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View Sample Pages : Winona Republican Herald, January 11, 1947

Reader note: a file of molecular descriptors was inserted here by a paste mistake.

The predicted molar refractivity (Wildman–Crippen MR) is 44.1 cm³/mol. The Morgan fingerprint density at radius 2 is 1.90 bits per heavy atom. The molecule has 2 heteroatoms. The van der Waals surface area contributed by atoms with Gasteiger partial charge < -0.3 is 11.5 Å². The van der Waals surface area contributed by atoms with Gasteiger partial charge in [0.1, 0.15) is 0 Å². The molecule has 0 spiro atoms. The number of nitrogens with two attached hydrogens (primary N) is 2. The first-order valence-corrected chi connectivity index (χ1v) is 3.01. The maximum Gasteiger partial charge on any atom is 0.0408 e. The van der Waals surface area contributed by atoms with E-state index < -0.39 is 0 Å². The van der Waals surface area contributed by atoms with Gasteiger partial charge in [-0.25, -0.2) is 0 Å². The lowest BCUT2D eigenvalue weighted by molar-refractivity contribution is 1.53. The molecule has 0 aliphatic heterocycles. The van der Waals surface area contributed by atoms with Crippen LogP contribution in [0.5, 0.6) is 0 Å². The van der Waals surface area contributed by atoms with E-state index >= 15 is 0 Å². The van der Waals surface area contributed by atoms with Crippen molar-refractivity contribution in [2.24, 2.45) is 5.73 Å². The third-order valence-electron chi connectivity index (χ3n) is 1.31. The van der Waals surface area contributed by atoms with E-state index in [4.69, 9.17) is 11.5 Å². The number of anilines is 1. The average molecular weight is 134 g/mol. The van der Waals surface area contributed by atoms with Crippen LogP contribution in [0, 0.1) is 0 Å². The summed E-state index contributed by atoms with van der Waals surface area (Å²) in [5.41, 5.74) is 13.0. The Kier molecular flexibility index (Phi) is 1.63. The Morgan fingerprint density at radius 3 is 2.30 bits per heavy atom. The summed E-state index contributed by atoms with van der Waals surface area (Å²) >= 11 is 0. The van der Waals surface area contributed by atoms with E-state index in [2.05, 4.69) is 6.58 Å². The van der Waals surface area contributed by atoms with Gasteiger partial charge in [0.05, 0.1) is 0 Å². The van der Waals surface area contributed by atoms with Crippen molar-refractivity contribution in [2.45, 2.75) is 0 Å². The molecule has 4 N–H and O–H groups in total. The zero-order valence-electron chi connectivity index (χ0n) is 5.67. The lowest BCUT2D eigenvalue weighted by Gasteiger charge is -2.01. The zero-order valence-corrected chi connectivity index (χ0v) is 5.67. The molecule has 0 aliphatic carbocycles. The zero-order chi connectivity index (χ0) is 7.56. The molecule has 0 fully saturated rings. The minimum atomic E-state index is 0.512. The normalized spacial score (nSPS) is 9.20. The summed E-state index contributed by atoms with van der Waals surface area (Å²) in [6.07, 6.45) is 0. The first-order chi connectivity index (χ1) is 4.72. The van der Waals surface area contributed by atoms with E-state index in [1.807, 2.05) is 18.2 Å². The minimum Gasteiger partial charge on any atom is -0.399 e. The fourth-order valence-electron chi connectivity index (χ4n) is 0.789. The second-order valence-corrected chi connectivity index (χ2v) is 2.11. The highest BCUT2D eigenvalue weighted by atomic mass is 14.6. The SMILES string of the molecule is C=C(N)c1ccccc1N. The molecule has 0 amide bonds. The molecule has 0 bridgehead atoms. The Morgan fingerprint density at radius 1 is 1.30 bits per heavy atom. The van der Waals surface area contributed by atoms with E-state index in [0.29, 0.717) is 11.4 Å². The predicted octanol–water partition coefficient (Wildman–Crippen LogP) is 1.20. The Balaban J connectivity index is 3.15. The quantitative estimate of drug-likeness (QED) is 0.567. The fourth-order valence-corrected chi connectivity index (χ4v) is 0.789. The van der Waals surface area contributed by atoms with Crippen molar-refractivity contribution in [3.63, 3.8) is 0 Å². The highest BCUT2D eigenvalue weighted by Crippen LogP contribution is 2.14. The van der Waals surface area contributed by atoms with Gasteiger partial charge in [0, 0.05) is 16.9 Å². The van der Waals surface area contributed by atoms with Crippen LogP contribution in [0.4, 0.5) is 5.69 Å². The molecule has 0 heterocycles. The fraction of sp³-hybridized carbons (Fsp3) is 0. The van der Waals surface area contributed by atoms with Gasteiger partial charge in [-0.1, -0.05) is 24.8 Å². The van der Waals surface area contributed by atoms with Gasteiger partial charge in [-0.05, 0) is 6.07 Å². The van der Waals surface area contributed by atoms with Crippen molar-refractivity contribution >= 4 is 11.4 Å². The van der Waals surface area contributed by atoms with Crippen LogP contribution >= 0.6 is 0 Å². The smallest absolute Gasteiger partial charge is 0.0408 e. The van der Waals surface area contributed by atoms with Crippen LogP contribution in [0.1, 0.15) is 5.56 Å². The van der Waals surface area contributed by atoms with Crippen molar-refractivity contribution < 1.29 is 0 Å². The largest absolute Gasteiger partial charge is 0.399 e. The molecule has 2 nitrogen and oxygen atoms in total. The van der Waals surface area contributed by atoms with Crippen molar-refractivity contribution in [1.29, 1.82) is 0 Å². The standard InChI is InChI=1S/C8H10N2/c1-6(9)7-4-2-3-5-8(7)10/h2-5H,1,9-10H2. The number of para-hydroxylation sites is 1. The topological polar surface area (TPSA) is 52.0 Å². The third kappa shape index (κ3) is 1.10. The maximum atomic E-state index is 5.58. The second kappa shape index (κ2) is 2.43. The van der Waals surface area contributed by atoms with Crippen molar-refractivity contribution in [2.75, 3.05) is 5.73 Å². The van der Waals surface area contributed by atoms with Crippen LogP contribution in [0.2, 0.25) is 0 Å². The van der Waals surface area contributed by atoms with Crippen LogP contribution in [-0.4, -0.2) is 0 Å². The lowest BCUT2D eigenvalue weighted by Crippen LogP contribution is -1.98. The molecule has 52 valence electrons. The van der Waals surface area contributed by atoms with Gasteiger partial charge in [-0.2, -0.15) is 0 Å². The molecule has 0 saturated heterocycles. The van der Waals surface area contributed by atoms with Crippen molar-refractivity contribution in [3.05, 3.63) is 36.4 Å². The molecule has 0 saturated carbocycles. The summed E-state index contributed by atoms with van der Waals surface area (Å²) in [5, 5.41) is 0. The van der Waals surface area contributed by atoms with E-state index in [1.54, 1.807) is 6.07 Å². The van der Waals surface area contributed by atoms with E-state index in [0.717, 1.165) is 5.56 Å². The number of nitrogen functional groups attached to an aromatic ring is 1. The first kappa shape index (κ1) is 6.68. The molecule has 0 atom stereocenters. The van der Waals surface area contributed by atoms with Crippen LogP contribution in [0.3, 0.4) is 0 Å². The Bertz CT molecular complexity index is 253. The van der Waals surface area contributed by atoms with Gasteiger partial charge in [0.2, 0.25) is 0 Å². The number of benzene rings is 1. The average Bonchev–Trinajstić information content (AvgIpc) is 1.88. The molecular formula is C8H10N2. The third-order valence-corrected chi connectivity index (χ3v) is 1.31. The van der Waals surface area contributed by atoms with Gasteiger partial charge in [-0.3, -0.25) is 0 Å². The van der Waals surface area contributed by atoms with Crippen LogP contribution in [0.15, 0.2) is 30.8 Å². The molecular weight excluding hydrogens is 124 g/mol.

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Winona Republican-Herald, The (Newspaper) - January 11, 1947, Winona, Minnesota W EATHER Tartly rUiidf turf lenlfhl; llghl now Bitil rOldrr PROTECT YOUR FUTURE Full Leased Wire News Report of The Associated Press Member of the Audit Bureau of Circulations U.S. SAVINGS BONDS VOLUME 46. NO. 276 WINONA, MINNESOTA. SATURDAY EVENING, JANUARY II, 1947 FIVE CENTS PER COPY TWELVE PAGES Durand Area Man Dies in Cottage Fire Army-Navy Merger May Aid Tax Cut Sla.h Which Might Impair Defenses Fought By William K. Arbogant Washington W> Strong bl- purtlsan opposition to budKct Hlosh- Ine thftt might. Impair .security de- veloped as army-navy merger nclvociite.i on the President's aprndlnp estimate as n good argu- ment for consolldutlnjf the armed Thr merger move gathered mo- mentum ns Republican financial mannucrs, talking of sharp reduc- tion in Mr. Truman's OOO budget for the fiscal year Mart-, ing next July I, looked hungrily at projrcted outlay of for the forces. On both sides of Capitol hill the O.O.P. Jendcmhip seemed neanng nRrwment thiit may about tin much UK Congre.w can Engine Explodes, Kills Three Three men were killed when tbe engine on this Great Northern Empire Builder passenger train ex- ploded near DftrlU Lake, N. D. The boiler was ripped from the trucks, throwing it onto the grade. (A.P. Wlrepboto.) hope to pare from the President's iv.iimatr. Chiiirmnn John Tuber (R.-N. or the House appropriations com- mittee said the total can be reduced "at least three or four billions." This Is the amount Chairman Tafl ionlo) of the G.O.P. "Senate steering com-i mltteo ha.', snld ho thlnki can be "Mjuerwd out." Muni C'ul DrfrnMi Tnbrr told reporters his conten- tion that appropriations can be cut to slightly over had brcn widely taken to mean he In- trnelrd a slash of some In thn budget totnl. He said he re- ferred only to new appropriations that the budget provides for spending several billions In carry- ovrr funds, If the Republicans are going to good their promise to take a Ceilings to Remain on Houses Started Under Vets Priorities Washington OPA today warned builders and purchasers of some homes started under the veterans emergency housing program that they must adhere to previous price ceilings despite recent relaxation of home building controls. Whllo there are no price ceilings on construction started since the housing program was revised on December 24, OPA said In a statement it will continue to enforce ceilings applicable before that bito out of the President's fig- they conceded, they must do nipping on army and niivy which uccountn fur noout 30 JXT cent ot the total. "Substantial, honcst-to-roodness ruts" In military spending were forrsrrn by Representative Albert Knee! If the army and the navy are merged, Ensel, who will head the appro- priations subcommittee handling army funds, told reporters that even without a merger largo cuts could be made "without sacrificing essen- tial national defense." "But I want one dollar of national Country-Wide Decline Noted In Food Prices Chicago There appeared good food news today for the na- tion's prices gen- erally are on the way down. Thcro'll be no mare sharp boosts in food prices, virtually all food in- dustry sources said. And a coun- try-wide spot survey of representa- tives cities showed that more retail food prices are being marked down than up. The survey of retail dis- closed pricen have been reduced tar eggs, cheese, lard, fresh and canned moats, canned citrus Mid dried peaches and dried apples. Food industry spokesmen predicted lower prices in canned goods upon receipt of the summer pack. Gordon C. Corabley, president of the Institute of Food Distribution, said in an Interview in New York date on sales prices and rents. Not only will builders be required to observe the regulations under which they obtained priorities last year, but veterans who purchase such homes must adhere to the same ceilings If they rent them or resell them, OPA said. In the case of a sale a broker's fee may be added to the gales price. Muit Post Ceilings Builders who obtained priorities prior to December 24 will be re- quired to post notices of celling prices and give first preference to veterans on sale or lease. OPA'a announcement followed closely new relaxations of restric- tions in line with the adminlstra- lon'a decontrol program. One of hese Increases from to tSO.000.000 tbe limit .on the weekly average of nonessentiai construction permitted by the Office of Tem- defenso for every dollar En- ire! pdded. Most Agree On Size One of the first things his com- mittee will do, he said, will bo to review the personnel needs of the army to determine whether uniformed men will be required dur- the basic downward tren In retail food prices has been gath erlng momentum since mld-Movem ber after reaching a peak in mid October." Corabley predicted retail fooc inic the next year. Representative Charles Plumley who will head the naval appropriations subcommittee, said there is room for reductions In the navy's budget but declined to speci- fy what Items could bo shoved. Known ns n "blfr navy" man. Plumley emphasized that he will not propose cuts that would interfere with efficiency. Plumley saw room for substantial through clemlnatlon of bvcr- lappintf functions or the army and the nnvy without merging the two The chairman-dCRlRnato of the House firmed services committee, Rrprc.ientat.Ivo Walter Andrews (R.- N. V. took a firm .stand against "ivny cuts nffcctlnR security" but Mild he believes reductions are pos- ;.lble throiu-' "elimination of dupli- cation of the same functions by the army and the navy." Fljrurm CYttlclxed Representative Vlnson of Georgia, top Democrat on the armed ncrv- committee, declarer! that budget prices would average about ten pe cent lower by April. He added re tollers and wholesalers were "extra nervous" because considerabl stocks are not selling too well. Butter, which at times last yea skyrocketed to more than i pound in several cities, took an other drop In many cities afte wholesale prices in markets in Chi cago, New York, San Franclscc and Los Angeles yesterday showei declines of up to five and a hat cents a pound. Three major food In Chi cago announced a slash as much as eight cents a pound in retail prices One chain said stores will 63 score butter at 72 cents a pound today. The only major commodity stll showing an upward trend, food wholesalers in Chicago said, was colTco. tutting r.hoiild not be [K-ii'.e of the armed "lit the rx- forrc.s with conditions the way thry arc today." Senate Republicans jumped on the President's flRiires with both feet. but their criticism was tempered with warnings weakening national defense. While Democrats generally sup- Baruch Retiring From Public Life Washington Bernard M. Baruch, elder statesman, Is retiring from public life, planning to "sit by nnd let time pass me." The 70-ycur-old Baruch. con- fidant and adviser of several presi- dents, resigned last week as U. S. representative on the United Na- tions atomic energy commission. He told reporters yesterday after i number of homes under construction a call on President Truman that since the veterans' emergency hous ho had quit because "I had come: Ing program started a year ago [BLS reported. By the end of No xjrary Controls. Administrator Philip B. Fleming f OTC declared that the increased ollar limit on nonresldentlal con- traction was made necessary by ilgher building costs, to alleviate unemployment in the structural steel building trades and to provide essential community facilities in connection with housing projects. Steel Shortage Spokesmen for the American Vet- erans Committee, the Veterans of Foreign Wars and Amvets, who were told of the action just before Its public announcement, contend- ed that it was a "mistake." Meanwhile, the steel products in- dustry advisory committee was told by spokesmen for the civilian pro- duction division of OTO that pro- duction of finished steel will fall short of demand in 1647 by tons. The government estimate was that production will reach tons compared with a demand of 000 tons and a out- put in 1848. U.N. Seeking Man to Manage Port of Trieste Lake Success, N. security council was on the lookout today for u man to run the Adriatic port of Trieste and guide it in the ways of peace and democracy as a free territory under united super- vision. The council, after a long proced- ural argument. yesterday, finally agreed to take over Trieste at the bidding of the "Big Four" foreign ministers' council, which estab- lished the free territory as part of the Italian peace settlement. At about the same time, the council received another Adriatic problem a British complaint charging Albania with-mining the Corfu straits where two British de- stroyers were damaged last Oc- tober with a loss of 44 lives. Youngdahl to Give Budget To Legislature Expected to Ask for Additional Funds for State St. Luther Youngdahl will occupy the center of the stage during r of labor law changes into one f bill has been favored all along by House Republican leaders. Two or three huge omnibus bills have been introduced In the House. Decide on Strategy But. the 51 Senate Republicans. Montgomery Leaves Moscow After Two Visits With Stalin By Eddy Gilmore Moscow Field Marshal Lord Montgomery left for home by plane today after a triumphal visit, climaxed by two meetings with Prime Minister Joseph Stalin who be said looked fine and apparently was in excellent health. Garbed in the greatcoat and boots of a Soviet marshal, the chiif of tbe British Imperial staff looked warm und comfort- able in the bitter below-zero weather as he chatted and shook hands with his hosts and thank- ed them for their hospitality. He expressed hope of seeing of the Russians In London in the spring or summer. The atmosphere of cordial, friendship at the airport was cnhunced by of Marshal Alexander M. Vasllcv- Bky, chief of the Soviet general staff, who braved the cold de- spite his recent illness. It is well known that Mont- gomery's visit was not purely social and that he definitely talked military collaboration. His most important talk, of course, was his 70-minute Inter- view yesterday with Stalin in the Kremlin. The two men were believed to have discussed Montgomery's recent trip to the United States, the American- British standardization of arms program and the British-Amer- ican joint chiefs of staff. Ever one to speak frankly, It is be- lieved here Stalin spoke candid- ly on these subjects. With Mont- gomery displaying this char- acteristic of plain fpttMag, Our probably had much to sny to one another. Apparently tho conversation had been most friendly, both In the interview and last niffht at a Kremlin state dinner, with the prime minister as Mont- gomery's host. Montgomery, reported himself "highly satisfied" with their talk. Montgomery, devout son of an Ulster Episcopal bishop, is a teetotaler. But when he went to see Stalin, n case of whisky was seen being put into an automobile which then headed toward tbe Kremlin. This was assumed to be his gift to the prime minister. He was known to have given Stalin two books and to have received autograph. mectinR a week aco, decided on the general strategy of proceeding first with the Ball-TaH-Smith bill and then holding, a longer hearing on other proposals. The 1 measure, sponsored by Ball, Senator Robert Taft Ohioi, and Senator H. Alexander Smith (R.-N. J.i. is a slightly re- vised version of last year's Case bill. It would set up a federal me- diation board, delay strikes 60 days. prci'ent JunsdlcLional strikes and require unions to make financial reports. Last night the C.I.O. disputed thui view of the manor. Nathan Cowan. C.I.O. legislative director, sent let- ters to Senawr Taft and Repre- sentative Hartley (R.-N. J.i, chair- men of the Senate and House labor committees, demanding full hear- ings on the Bnll-Tart-Smith bill. Christmas Conies to Quebec Town Franquclfn, Que. It finally came Christmas in Pranquelin to- day. The freighter North VoyaRUcr finally got through St. Lawrence I river ice to this tiny settlement on 'the north .shore yesterday with the Christmas mall and 43 ctuam of Uquor. I ;